This point was made more emphatically by the WHO and Unicef in their recent joint report ‘How the marketing of formula milk influences our decisions on infant feeding’. The report stated that more than half of parents and pregnant women had been exposed to aggressive formula milk marketing, which undermined women’s confidence in their ability to breastfeed successfully.

The WHO maintains that much of this marketing is in breach of international standards on infant feeding practices and is based on “false and misleading messages”. For instance, an unscrupulous brand may claim that breast milk is inadequate for infant nutrition, that formula keeps infants fuller for longer or that specific formula ingredients are proven to improve child development or immunity.

“The World Health Organisation has very strict limits on how infant formula can be marketed, but the United States is not following that marketing and many other countries often don’t follow it fully,” says Abrams. “That gives us problems trying to gain information so that paediatricians and the like can make good decisions. There isn’t any good, unbiased way to get good advice.”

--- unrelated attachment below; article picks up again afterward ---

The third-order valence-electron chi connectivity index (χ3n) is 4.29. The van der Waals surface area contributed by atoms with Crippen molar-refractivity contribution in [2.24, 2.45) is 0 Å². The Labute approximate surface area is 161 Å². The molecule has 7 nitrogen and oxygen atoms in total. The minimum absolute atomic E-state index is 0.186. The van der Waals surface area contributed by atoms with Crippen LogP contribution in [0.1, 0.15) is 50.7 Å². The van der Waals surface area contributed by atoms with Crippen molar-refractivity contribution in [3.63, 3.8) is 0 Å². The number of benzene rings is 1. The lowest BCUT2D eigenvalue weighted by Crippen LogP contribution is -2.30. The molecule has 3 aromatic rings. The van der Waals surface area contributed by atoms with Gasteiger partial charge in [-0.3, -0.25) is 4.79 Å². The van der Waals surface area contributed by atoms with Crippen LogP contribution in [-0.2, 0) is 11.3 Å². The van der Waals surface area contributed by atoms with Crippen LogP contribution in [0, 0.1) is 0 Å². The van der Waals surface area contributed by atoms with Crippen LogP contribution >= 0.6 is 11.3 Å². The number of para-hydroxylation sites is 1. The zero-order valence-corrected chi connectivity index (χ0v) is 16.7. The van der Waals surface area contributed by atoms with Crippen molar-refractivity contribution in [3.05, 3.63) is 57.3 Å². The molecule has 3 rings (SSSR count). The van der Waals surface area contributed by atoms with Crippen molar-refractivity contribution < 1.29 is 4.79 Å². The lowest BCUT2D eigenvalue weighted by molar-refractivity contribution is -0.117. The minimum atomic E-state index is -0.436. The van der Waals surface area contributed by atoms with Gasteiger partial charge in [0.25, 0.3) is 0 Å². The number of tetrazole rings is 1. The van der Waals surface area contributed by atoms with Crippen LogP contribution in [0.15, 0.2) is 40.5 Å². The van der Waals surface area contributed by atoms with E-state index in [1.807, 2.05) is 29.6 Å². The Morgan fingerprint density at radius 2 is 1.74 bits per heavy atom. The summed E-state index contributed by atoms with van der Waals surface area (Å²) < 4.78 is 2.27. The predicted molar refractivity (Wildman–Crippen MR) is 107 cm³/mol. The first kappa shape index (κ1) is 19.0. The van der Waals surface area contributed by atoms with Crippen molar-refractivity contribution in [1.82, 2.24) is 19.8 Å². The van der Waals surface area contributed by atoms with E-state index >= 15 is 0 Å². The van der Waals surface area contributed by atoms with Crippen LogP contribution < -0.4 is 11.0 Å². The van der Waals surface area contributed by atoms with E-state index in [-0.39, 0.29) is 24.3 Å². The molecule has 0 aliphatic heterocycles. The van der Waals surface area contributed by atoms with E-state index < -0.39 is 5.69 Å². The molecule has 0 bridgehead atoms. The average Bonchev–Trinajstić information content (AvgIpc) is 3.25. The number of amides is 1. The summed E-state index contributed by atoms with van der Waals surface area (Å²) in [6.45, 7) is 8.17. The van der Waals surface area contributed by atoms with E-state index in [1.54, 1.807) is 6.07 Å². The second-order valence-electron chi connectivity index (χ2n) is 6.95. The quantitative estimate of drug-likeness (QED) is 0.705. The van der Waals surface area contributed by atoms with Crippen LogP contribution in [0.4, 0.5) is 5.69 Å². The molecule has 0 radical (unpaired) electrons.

Abrams would like to see the WHO’s guidelines followed more closely, and thinks the US and Europe could benefit from dedicated organisations that take an impartial look at the evidence. After all, if the new bioactives really are as important for infant health as many manufacturers claim, surely all formula brands should include them?

“Because these ingredients are only added at the highest end of the marketplace, those who get their formula from public assistance will not benefit,” says Abrams. “If something is important enough to be there, it’s important enough that the government should provide it. It’s an equity issue.”

There can be no doubt that, as and when breastfeeding is impossible, and for whatever reason, formula milk is the next best thing. It is a good nutritional approximation for human milk and has been carefully designed to meet babies’ needs. However, when it comes to the latest hype ingredients, there is a lot we still do not know. More research needs to be done before they can be unequivocally recommended.